The original meaning of the δικ- word group was “that which was customary,” but was used to describe what was right in judicial cases. It was used in the sense of “judgement, lawsuit, trial, and penalty.” In the Greco-Roman world, the word was used for fairness in a court of law. One was “righteous” if one behaved in accordance with Roman Law. One is righteous in the Greco-Roman usage of the word.
Is Paul using the word as a Jewish writer might, in the light of the Hebrew Bible, or is Paul using the word the way a Greek or Roman might? The classic view of Paul is that he is developing a legal metaphor for salvation. Justification means that the believer is “declared righteous” legally in God’s court; legally he is made righteous. For example, according to Cranfield, there is “no doubt” that Paul means “to acquit” rather than moral transformation by this word group (Romans 1:95).
For many representatives of the New Perspective on Paul, however, this is a good example of a case where Paul’s Jewish background is important (for example, James Dunn, Romans 1:40). Paul does not necessarily want to evoke a Roman Court scene in the minds of his readers at all. What he wants them to hear in the word is the character of God in the Hebrew Bible as righteous and faithful.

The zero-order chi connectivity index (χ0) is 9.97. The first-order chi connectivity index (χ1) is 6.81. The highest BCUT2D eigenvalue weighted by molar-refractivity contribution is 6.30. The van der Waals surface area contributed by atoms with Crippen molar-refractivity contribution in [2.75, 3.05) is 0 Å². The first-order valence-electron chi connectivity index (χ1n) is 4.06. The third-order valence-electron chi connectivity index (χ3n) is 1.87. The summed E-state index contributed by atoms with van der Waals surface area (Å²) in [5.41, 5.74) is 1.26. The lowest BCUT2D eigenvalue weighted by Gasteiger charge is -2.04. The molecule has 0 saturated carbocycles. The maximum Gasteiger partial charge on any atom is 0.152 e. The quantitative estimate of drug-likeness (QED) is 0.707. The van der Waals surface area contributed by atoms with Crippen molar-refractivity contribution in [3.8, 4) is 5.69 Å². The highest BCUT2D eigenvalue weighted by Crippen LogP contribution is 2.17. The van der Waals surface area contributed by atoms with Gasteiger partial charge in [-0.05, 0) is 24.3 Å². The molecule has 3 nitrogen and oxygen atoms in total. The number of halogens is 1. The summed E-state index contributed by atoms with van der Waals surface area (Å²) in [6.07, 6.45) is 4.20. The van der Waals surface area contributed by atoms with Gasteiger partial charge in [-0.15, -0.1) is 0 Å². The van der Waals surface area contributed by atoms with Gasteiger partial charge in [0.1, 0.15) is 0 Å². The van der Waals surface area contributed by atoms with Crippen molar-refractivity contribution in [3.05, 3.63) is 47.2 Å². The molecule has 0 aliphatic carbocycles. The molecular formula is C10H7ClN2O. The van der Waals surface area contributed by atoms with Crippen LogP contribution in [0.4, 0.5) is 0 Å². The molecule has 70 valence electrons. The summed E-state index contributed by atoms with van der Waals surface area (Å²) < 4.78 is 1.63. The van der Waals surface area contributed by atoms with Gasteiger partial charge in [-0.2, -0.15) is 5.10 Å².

This is far from an arcane argument among biblical scholars hoping to sell a few books. This verse is the main theme of Romans – God’s righteousness is being revealed from heaven in the Gospel of Jesus Christ. The rest of Romans is going to be an exposition of the righteousness of God. If the traditional view is correct, then the focus of the gospel is on our legal declaration of righteousness. If Dunn and others are correct, we might read this line as saying “God’s covenant loyalty and faithfulness is being revealed.” The Gospel is therefore about God’s character, the focus is on how he has acted in history to reveal his character.